Challenges in Learning Legal English from Students' perspective at Hanoi Law University


  • Huong Thanh Nhac Hanoi Law University



challenges, legal English, students’ perspective, Hanoi Law University


Legal English, also known as Language of the Law (Mellinkoff, D. 2004), is an indispensable factor contributing to the development of legal field. At Hanoi Law University, Legal English is a compulsory subject in the syllabus of legal English majors and International Trade Law majors. The question that what obstacles students face when dealing with legal English, however, has not been fully answered at that institution. This present research, which makes use of survey questionnaires as the main method, aims to study the challenges of learning legal English from the students’ perspective. The results indicate notable difficulties arising from the distinctive characteristics of legal English, differences in legal systems between countries and insufficient background knowledge of the laws. It is expected that these findings do propose a number of practical recommendations in order to improve the effectiveness of learning legal English among students as well as the methods of teaching legal English among teachers.

Author Biography

Huong Thanh Nhac, Hanoi Law University

Nhạc Thanh Hương, MA., LLB - English Division, Foreign Languages Department, Hanoi Law University

- Cellphone: 0987012918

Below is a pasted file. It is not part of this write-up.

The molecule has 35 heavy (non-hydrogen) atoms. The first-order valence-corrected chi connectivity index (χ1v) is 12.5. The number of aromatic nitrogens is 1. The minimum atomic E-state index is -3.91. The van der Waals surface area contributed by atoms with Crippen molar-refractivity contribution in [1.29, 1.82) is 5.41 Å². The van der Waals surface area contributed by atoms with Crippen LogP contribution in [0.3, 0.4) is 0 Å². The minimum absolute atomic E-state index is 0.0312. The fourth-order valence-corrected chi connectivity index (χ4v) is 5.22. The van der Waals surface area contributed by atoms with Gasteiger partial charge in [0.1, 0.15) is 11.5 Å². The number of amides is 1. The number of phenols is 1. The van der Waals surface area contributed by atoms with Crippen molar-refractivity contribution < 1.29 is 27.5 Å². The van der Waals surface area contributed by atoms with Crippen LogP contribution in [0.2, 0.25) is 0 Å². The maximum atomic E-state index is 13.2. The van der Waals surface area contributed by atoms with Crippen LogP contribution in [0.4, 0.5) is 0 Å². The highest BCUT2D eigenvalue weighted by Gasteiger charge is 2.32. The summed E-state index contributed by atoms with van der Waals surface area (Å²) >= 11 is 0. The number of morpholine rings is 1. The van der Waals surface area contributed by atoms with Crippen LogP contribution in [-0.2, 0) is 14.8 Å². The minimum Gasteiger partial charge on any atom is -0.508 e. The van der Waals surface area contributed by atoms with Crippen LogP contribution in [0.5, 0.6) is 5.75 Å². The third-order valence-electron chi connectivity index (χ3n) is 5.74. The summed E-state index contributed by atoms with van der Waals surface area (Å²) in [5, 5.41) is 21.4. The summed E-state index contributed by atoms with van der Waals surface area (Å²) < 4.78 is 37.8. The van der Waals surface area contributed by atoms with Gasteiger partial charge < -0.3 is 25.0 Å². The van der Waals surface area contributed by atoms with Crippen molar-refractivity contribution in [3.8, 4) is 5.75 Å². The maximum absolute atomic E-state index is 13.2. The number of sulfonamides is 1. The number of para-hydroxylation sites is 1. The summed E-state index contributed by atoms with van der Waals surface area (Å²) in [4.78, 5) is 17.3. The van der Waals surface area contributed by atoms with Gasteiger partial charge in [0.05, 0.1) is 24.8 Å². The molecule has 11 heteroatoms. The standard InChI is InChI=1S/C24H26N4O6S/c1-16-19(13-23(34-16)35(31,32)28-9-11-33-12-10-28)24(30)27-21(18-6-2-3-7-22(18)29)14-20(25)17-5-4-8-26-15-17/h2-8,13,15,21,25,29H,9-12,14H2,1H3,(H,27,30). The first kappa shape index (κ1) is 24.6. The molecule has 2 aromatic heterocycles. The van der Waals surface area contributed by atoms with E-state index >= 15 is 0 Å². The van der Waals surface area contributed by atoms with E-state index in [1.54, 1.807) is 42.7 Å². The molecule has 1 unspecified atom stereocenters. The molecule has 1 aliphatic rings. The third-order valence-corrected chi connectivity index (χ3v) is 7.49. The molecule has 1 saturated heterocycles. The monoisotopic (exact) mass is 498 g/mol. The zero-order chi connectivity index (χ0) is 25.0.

- Email:

Nhac Thanh Huong graduated from English Department and got Master degree on English Language Teaching at University of Languages and International Studies, Vietnam National University. Having worked as a lecturer of English for more than 10 years, she is passionate about teaching and researching to find out and apply effective teaching methods in her English lessons. She also holds LLB degree to supplement her major - legal English- at Hanoi Law University.



Chen,Y. (2011). The institutional turn and the crisis of ESP pedagogy in Taiwan. Taiwan International ESP Journal, 3(1), 17-30.

Goode, R. (2014). Communication on European Contract Law. Retrieved from

Haigh, R.(2009). Legal English. Routledge-Cavendish.

Hutchinson, T., & Waters, A. (1987). English for Specific Purposes: A learning-centred approach. Cambridge, Cambridge University Press. Retrieved from

Latha, M. (2014). Teaching English for specific purpose: challenges involved (with reference to English as a foreign language). International Journal of English and Literature, (4)1, 117-122.

Matilla, Heikki E. S. (2006). Comparative Legal Linguistics. Aldershot: Ashgate Publishing Limited.

Mellinkoff, D. (2004). The Language of the Law. Resource Publications.

Northcott, J. (2008). Language education for law professionals. In J. Gibbons & M.T. Turell (Ed.), Dimensions of Forensic Linguistics, 27-45.

Saliu, B. (2013). Challenges for learners/ teachers in the ESP course for legal studies. SEEU Review, (9), 1. DOI: 10.2478/seeur-2013-0001.

Schane, S (2006). Language and the law. UCSD Linguistics

Tarkhova, Larisa. (2007). Challenges of teaching and learning Legal English. Russian University of Economics, Moscow.

Т.П.Попова. (2008). The challenges in teaching and learning Legal Writing. Higher School of Economics, Moscow.

White, J. B. (1982). The Invisible Discourse of the Law. Reflections on Legal Literacy and General Education. Michigan Quarterly Review, 21.





(JELE) Journal Of English Language and Education